Aat the dawn of the new year, headlines reported that the UK and Ireland were ranked as “the best in the world for fruit and vegetable consumption”. And that seemed surprising to me, as a public health expert. Just for economic reasons, the British imports 50% of its vegetables and 84% of its fruits – largely from Europe, Africa and the Americas. These foods are relatively expensive in the UK, costing on average £11.79 per 1,000 kcal, compared to £5.82 per 1,000 kcal of processed food. And this at a time when household incomes are limited. Cucumbersfor example, saw its price increase by more than 50% between 2022 and 2023.
And of course, the UK and Ireland just aren’t known for having the healthiest diets. Scotland invented the deep fried Mars bar. Could Brits really be eating more fruit and vegetables than our European neighbors like Italy, Spain, France, Denmark and Greece? I had to investigate.
I traced the stories back to a related report » which was produced by the OECD, entitled Health at a Glance 2023, which compares health performance in OECD countries and some emerging economies. And yes, Figure 4.10 shows that Britain and Ireland have the highest percentage of what the OECD calls “a daily consumption of five or more servings of fruit and vegetables in 2019, or the year closer “. It should be noted, however, that this data dates from before the finalization of Brexit. Brexit has increased overall food prices of 6% and recent years have been marked by shortages of fruits and vegetables described as “new normal“. This food data must therefore first be considered as a snapshot of the past: before Brexit, before Covid-19 and before the cost of living crisis.
Going further, the quality of any study lies in the methodology. Ask a principal investigator which two parts of a study they read first, and its methodology followed by financial support – in short, how did the authors find the answers and how did that work? Was he paid? THE OECD study builds on precedent European Health Interview Survey (EHIS), which involved people from various countries self-reporting their health status. Respondents were asked to answer variations of the question “How many servings of fruits and vegetables do you eat per day?” ” and their responses provided the data.
The self-reported method is the standard approach to dietary surveys. But we know other studies that if you compare what people say they eat with the objective measurement of nutrients they consume, there is systemic misreporting. People can misunderstand the question, misunderstand the sometimes obscure rules about what counts as fruits and vegetables, misjudge how much they actually eat, or even outright lie. Simply put, what people say they eat is not necessarily what they actually eat.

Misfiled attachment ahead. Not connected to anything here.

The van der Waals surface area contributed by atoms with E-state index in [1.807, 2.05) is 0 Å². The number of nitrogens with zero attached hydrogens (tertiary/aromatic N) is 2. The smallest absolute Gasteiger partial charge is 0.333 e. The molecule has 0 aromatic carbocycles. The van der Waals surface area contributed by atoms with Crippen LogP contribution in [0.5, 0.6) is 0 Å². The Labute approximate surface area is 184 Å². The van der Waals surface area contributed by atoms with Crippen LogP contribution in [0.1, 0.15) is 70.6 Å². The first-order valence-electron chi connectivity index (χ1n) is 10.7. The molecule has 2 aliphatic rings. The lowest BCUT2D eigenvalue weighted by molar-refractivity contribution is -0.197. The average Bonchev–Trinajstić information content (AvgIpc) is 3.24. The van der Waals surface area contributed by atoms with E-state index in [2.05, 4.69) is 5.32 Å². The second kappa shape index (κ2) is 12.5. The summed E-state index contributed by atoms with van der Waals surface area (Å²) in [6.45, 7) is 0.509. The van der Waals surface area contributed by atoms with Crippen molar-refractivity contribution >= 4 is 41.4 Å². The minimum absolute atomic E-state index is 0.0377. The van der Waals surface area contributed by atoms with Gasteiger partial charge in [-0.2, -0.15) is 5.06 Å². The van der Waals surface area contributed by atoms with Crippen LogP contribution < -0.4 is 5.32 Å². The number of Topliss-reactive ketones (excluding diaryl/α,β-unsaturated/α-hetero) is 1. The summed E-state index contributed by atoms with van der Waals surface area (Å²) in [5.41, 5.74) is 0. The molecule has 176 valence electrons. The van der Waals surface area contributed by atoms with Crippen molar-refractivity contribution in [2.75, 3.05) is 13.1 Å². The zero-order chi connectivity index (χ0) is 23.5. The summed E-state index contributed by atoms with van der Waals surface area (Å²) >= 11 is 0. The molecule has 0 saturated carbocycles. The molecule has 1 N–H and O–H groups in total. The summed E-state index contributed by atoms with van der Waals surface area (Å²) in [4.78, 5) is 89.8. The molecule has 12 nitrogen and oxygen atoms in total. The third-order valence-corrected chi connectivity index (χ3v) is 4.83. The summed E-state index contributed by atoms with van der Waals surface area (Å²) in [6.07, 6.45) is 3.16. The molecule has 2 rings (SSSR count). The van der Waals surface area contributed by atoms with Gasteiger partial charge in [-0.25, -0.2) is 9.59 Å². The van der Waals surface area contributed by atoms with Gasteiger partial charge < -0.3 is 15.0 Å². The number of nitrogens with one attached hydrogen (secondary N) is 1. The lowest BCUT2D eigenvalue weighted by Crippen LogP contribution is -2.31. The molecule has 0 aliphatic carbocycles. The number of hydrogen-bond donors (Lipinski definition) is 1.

Health surveys place great emphasis on diet, as unhealthy diets are a key risk factor for obesity and chronic disease: an estimated 25.9% of adults in England are obese, and 37.9% Additional % are overweight in the rest of the world. Health Survey for England 2021. These numbers have increased over the past decade. The United Kingdom also much higher levels of obesity as Greece, Spain, Germany, France or Italy. Along with the increase in obesity, there has been an increase in related diseases such as diabetes, heart disease, hypertension and cancer.
In addition, more than 800,000 patients were hospitalized for malnutrition and nutritional deficiencies in England and Wales in 2022. Most of these were people eating a diet high in calories but lacking essential nutrients (such as proteins, vitamins and minerals). ). Dietary deficiencies in childhood are reflected in height: it is clearly established that “the greater the deprivation, the smaller the child”. Data shows that children in the UK are getting shorter compared to other countries, and it was stated that the average height of a five-year-old in the UK has probably fallen due to increasing child poverty and the Tories’ austerity policies.
The UK is therefore facing major public health issues relating to (but not limited to) diet. I don’t think anyone would dispute that.
If you want a more reliable and valid measure of a country’s health, child height and general well-being are probably best. Before getting excited about Britain being a “world leader” in yet another area, the headlines should have said specifically: “People in UK and Ireland say they are the best in the world to eat fruit and vegetables, before Brexit. » As we know in public health research, just because someone says they ate something doesn’t mean they actually did.